Current Affairs

Changing of the guard

The 28th Congress of the oldest in the country political Party – Mongolian People’s Party, was held on 20-23 November. The change of guards within the top party leadership, as well as the infusion of new young blood into the top leadership signal the seriousness of this oldest party for a big change with its sight on the 2020 Parliamentary elections.

The much-awaited and antici-pated 28th Congress of the ruling Mongolian People’s Party (MPP) was held on 21-23 November. Initially it was planned for 3 days but dragged on for another 2 days as there was almost a total overhaul within the party leadership – at the Steering Committee and the Party Conference levels with the infusion of new and young blood.

Former Chairman of MPP, Speaker of Parliament M. Enkhbold with the newly elected MPP Chairman Khürelsükh, who was also appointed the country’s Prime Minister a month ago. On the background, to the left of the PM is the MPP Secretary General D. Amarbayasgalan, who was reappointed as MPP SG. Photo.nam.mn

The Party Constitution as well as its Action Plan were amended and modified.
Mongolia’s oldest political party – MPP would be celebrating its centenary of foundation in 2021, which will also mark the 100th anniversary of the People’s Revolution in the country, which was masterminded and carried through by MPP (up until 2012 it was called the Mongolian People’s Revolutionary Party or MPRP).
How would the MPP end up, where would it chart its course, and who would be its new leader – were some of the many questions marred by internal discord and misunderstanding primarily within the 65 members of the MPP caucus in the Parliament.
No wonder, a new term was coined 32 to 33 and on their unity depended the future of the new Cabinet that was in the making, and the future of the Mongolian People’s Party itself that was poised to choose its new boss at its congress.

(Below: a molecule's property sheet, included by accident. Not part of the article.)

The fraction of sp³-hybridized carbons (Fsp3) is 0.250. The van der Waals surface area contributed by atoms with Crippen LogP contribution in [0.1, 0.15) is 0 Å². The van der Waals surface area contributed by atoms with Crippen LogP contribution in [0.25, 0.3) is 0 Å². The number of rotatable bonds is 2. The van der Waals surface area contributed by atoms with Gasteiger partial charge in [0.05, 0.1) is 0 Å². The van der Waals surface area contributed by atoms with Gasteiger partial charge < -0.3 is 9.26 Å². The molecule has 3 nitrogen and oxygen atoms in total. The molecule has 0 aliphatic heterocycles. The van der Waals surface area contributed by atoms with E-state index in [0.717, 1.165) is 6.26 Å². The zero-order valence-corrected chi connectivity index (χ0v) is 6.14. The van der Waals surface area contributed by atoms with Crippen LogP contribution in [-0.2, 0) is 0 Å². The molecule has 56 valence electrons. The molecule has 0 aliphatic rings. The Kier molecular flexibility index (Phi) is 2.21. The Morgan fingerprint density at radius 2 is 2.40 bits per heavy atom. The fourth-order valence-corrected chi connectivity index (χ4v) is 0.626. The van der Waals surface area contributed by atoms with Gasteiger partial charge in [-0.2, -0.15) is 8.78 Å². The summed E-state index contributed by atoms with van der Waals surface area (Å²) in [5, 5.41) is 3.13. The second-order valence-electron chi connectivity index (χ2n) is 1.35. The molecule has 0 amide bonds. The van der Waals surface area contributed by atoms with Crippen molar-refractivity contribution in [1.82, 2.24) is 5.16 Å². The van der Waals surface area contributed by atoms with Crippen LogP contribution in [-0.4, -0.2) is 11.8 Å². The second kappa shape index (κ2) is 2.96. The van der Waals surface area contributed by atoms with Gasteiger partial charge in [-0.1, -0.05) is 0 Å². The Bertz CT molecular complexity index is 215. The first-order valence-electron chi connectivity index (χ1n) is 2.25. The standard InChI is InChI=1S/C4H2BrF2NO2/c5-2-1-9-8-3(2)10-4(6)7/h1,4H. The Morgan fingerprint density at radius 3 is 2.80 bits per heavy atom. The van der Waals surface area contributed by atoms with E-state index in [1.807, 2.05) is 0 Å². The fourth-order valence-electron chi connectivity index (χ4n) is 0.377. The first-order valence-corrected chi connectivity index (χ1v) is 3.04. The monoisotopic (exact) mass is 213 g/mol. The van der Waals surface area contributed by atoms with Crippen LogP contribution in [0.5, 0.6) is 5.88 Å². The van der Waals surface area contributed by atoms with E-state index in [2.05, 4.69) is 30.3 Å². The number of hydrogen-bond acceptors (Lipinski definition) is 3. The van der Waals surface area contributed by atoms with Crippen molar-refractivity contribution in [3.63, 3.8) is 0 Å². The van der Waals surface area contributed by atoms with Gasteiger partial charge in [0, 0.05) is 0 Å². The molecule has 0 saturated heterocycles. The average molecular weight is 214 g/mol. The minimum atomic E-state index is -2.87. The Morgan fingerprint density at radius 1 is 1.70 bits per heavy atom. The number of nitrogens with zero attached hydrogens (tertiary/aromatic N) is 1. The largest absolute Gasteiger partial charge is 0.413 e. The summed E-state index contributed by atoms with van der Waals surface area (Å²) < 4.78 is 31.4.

Prime Minister U. Khürelsükh is the new chairman of the Mongolian People’s Party

Two of the four candidates, who had stated their intention to run for the Party Chairmanship withdrew, leaving the favorite – Prime Minister Khürelsükh and Chairman of the MPP Parliamentary Caucus D. Khayankhirvaa, an MP who did not sign the petition of the so-called “32” in the Parliament who sought the resignation of the former Government.

The new chairman of the party gives a brotherly kiss to MP Khayankhirvaa, who also ran for the post of the Party Chairmanship, but could not make it. Photos. www.nam.mn.

Long before the Government crisis but when the MPP leaders had given sign that it would hold its congress later in the year, there were rumors afloat that Khürelsükh, then Deputy Prime Minister, was intent on becoming the Party Chairman. And he got what he wanted, outdoing his rival Khayankhirvaa winning 63.1 percent of the votes from the MPP congress delegates and before this, he also got what he said he could do – the reigns of the Cabinet as the Prime Minister.
Some commentators say that the scenario of the Congress was also laid out that Khürelsükh would become the Party boss as he had already become the head of the Executive. This is what is in the MPP’s Constitution also. But things could have changed in the last minute as there were doubts within the party itself that the political “game” could be tipped in someone else’s favor.
These assumptions did not come about though.
The MPP was swept to power in 2016 to become the ruling party – with its grip on the legislature and the executive for the many promises it made to the nation.
Less than 3 years are now left for the new young leaders of MPP, led by the Party chairman and Prime Minister U. Khürelsükh to prove what his team is worth. The future of the party, which has already set its eyes on the 2020 parliamentary elections, hinges on this. There are strong indications that the Government of Khürelsükh would most likely remain more stable than any other previous governments of either the MPP or the Democratic Party.
Warning against this has already sounded from the rostrum of the Congress.

The outgoing Party chairman and incumbent Parliament Speaker M. Enkhbold, addressing the Congress warned: “Let me remind that there cannot be any attempt to mess with the newly-formed Government, non-support of its activities and reproving contradicting it would not be tolerated.”
Khürelsükh, in his first speech immediately after becoming the Party Chairman said: “The Mongolian People’s Party is a party with unity. MPP is the eldest son of a family called Mongolia. I shall safeguard and protect the unity of the party as the apple of the eye.  I have been given an important responsibility to curb the downfall and revive the economy of the country. I hereby announce the end of the division of 32:33 as of this moment. I shall work my fingers to the bone.”

Outgoing MPP Chairman M. Enkhbold handing the party seal to his successor

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